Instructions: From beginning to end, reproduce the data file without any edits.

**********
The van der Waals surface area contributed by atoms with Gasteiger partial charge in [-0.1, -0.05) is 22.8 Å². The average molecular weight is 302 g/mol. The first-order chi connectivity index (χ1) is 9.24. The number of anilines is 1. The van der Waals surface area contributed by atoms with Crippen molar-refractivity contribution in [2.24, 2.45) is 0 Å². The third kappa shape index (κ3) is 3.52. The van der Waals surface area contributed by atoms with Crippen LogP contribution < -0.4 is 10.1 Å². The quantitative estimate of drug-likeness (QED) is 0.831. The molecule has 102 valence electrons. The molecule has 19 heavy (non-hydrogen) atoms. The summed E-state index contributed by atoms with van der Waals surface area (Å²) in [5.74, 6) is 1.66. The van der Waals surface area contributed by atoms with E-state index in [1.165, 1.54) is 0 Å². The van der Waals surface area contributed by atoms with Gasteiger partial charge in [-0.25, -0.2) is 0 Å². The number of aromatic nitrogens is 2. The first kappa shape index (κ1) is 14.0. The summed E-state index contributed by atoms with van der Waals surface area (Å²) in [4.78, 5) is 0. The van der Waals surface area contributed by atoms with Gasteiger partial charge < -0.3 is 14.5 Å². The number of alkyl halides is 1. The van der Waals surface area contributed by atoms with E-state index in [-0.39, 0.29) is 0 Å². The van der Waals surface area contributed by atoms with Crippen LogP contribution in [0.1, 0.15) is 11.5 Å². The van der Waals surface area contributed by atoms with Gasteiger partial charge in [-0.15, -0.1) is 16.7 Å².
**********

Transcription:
The van der Waals surface area contributed by atoms with Gasteiger partial charge in [-0.1, -0.05) is 22.8 Å². The average molecular weight is 302 g/mol. The first-order chi connectivity index (χ1) is 9.24. The number of anilines is 1. The van der Waals surface area contributed by atoms with Crippen molar-refractivity contribution in [2.24, 2.45) is 0 Å². The third kappa shape index (κ3) is 3.52. The van der Waals surface area contributed by atoms with Crippen LogP contribution < -0.4 is 10.1 Å². The quantitative estimate of drug-likeness (QED) is 0.831. The molecule has 102 valence electrons. The molecule has 19 heavy (non-hydrogen) atoms. The summed E-state index contributed by atoms with van der Waals surface area (Å²) in [5.74, 6) is 1.66. The van der Waals surface area contributed by atoms with E-state index in [1.165, 1.54) is 0 Å². The van der Waals surface area contributed by atoms with Gasteiger partial charge in [-0.25, -0.2) is 0 Å². The number of aromatic nitrogens is 2. The first kappa shape index (κ1) is 14.0. The summed E-state index contributed by atoms with van der Waals surface area (Å²) in [4.78, 5) is 0. The van der Waals surface area contributed by atoms with Gasteiger partial charge < -0.3 is 14.5 Å². The number of alkyl halides is 1. The van der Waals surface area contributed by atoms with E-state index in [-0.39, 0.29) is 0 Å². The van der Waals surface area contributed by atoms with Crippen LogP contribution in [0.1, 0.15) is 11.5 Å². The van der Waals surface area contributed by atoms with Gasteiger partial charge in [-0.15, -0.1) is 16.7 Å².